Clicky

Search:

Forgiving Ourselves

June 8, 2018 by  
Filed under blog

How do you and I feel when we set our sights and goals very high only to fall short of those objectives?  If you are like me, it’s very easy to get down on yourself and beat yourself up and that can set you back a few miles mentally, making you feel terrible or pretty much worthless.  This can happen to anyone, even the very rich and very famous, as we have sadly seen with a number of super-rich and famous people that have taken their own lives.

I grew up in a culture that pounded into my head the bible scripture of Matthew 5:48 which says “Be ye therefore perfect, even as your Father which is in heaven is perfect.” Quite frankly, I think that did me more harm than good, because as a young boy, I tried and tried but couldn’t seem to be “perfect” in anything at all. I would look around at other people and saw many that seemed to have a perfect life.  Little did I know then that pretty much no one on the planet has had a perfect life. If a person spends too much time and effort trying to become perfect, it can absolutely ruin them. Quite frankly, I think that scripture passage has been the cause of more than a few suicides.

We certainly don’t want to stop trying to reach our lofty goals and become better and better at whatever we choose to do, but we also must learn and practice forgiving ourselves.  It’s kind of strange to me that sometimes it seems easier to forgive someone else when they screw up but much harder to forgive ourselves. I totally agree with John M. Grohol Psy.D. when he wrote his “5 Ways of Letting Go of the Past”

  1. Make a decision to let it go.
  2. Express your pain and your responsibility.
  3. Stop being a victim and blaming others.
  4. Focus on the present, the here and now, and joy.
  5. Forgive them and forgive yourself.

Then there is some super wise advice from a great writer by the name of a Noah St. John. It’s from his book called The Book of AFFORMATIONS®, regarding a program he calls “Permission to Succeed”:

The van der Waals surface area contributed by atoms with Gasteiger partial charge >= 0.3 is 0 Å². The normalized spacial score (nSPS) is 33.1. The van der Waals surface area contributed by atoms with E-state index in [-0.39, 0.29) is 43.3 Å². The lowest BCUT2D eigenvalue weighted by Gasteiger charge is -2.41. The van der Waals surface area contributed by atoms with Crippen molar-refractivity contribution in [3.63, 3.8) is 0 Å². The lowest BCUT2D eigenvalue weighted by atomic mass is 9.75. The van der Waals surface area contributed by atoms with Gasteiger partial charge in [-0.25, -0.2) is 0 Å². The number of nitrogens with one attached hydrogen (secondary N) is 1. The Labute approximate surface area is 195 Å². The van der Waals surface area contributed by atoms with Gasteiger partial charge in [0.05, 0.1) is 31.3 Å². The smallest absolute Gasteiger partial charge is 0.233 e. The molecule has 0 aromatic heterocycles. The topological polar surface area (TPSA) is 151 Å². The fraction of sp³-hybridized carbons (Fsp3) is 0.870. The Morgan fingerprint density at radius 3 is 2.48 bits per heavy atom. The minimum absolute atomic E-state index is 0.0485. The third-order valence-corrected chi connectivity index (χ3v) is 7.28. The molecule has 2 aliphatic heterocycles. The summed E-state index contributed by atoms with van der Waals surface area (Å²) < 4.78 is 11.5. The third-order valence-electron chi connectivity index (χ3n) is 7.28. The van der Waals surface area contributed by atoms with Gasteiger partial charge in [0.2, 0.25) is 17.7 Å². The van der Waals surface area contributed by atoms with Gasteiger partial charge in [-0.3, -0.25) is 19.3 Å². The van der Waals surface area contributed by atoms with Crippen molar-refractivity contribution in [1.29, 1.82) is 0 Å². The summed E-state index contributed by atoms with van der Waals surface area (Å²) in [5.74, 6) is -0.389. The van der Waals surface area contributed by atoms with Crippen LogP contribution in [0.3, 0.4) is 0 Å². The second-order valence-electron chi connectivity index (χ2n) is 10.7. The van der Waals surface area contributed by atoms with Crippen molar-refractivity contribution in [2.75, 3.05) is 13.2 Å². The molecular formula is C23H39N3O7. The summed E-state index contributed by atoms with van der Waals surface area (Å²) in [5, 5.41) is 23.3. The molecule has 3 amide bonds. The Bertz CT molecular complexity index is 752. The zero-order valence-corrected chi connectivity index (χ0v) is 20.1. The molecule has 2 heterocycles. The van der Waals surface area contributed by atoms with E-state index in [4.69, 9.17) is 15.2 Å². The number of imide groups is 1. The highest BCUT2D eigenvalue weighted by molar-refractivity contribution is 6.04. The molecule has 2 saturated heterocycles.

1. Admit your past mistakes.
  2. Realize you did the best you could do at the time.
  3. Take actions to make sure you don’t repeat those mistakes.

Our brains also play a big a part in our success and failure, as Noah notes in another book of his, Get Rid of Your Head Trash: How to Avoid 3 Big Money Mistakes Even Smart People Make.  I love this title because it really says it all.

In Noah’s book The Secret Code of Success, he maintains that we all need to let up on ourselves and give ourselves breaks and take time to enjoy and celebrate the self. You need to let go of the past when it’s hurting you and accept the present. He states that the key to letting go of the past – and I’d say even if it’s the past of 5 minutes – is to forgive yourself and others that may have mistreated you. That’s great advice that works to make our lives so much better, more successful, and more productive. Perhaps we don’t have not perfect lives, but they can be pretty darn good ones with so much less stress!

 

Moving Beyond Your Mistakes

August 30, 2013 by  
Filed under blog

So how have you been coming along with the self-compassion and forgiving of self?  Shortly after I wrote last week’s post on that subject I was playing doubles tennis with friends when I heard my partner chastising herself over a flubbed shot.  It didn’t stop there, though. She went on to berate herself on her over all  play even going back to several previous points and into mistakes she’d made in the previous game.  Wow, and that was just what she was saying out loud for everyone to hear.  I’m pretty sure her internal dialog was even more severe.

Suddenly, at that moment, I realized I was doing a bit of that “self-criticizing and beating myself up on my missed shots and mistakes, only I was doing it “inside my head”.  Yes my ol’ chatterbox was sabotaging my tennis game too.  Recognizing that, I immediately forgave myself for such thoughts and quickly started playing much, much better and we went on to win the set.

Strangely most of us are tough on ourselves but generous on others. Every time my partner made a mistake I would immediately tell her “Hey, no problem. We’ll get the next point.” Of course my positive words of forgiveness and encouragement should also be the words and thoughts that she should be saying internally and externally.

As I mentioned last week, studies have shown that self-criticism and beating up on yourself when you make a mistake leads to more mistakes and forgiving yourself leads to more success.   Kelly McGonigal makes that point over and over in her great book “The Willpower Instinct”. When she mentions self-forgiveness while she’s teaching a class she says “the arguments start pouring in. You would think I had just suggested that the secret to more will power was throwing kittens in front of speeding buses.” The students generally say “If I forgive myself, I’ll just do it again.” or “My problem isn’t that I’m too hard on myself–my problem is that I’m not self-critical enough!” But again the research pretty much proves that the more we forgive ourselves the more success we will have in the future.

What research was done and how it was done has a bit to do with the so called “What the Hell” effect. Come back and read next week’s blog and I will lay that out for you.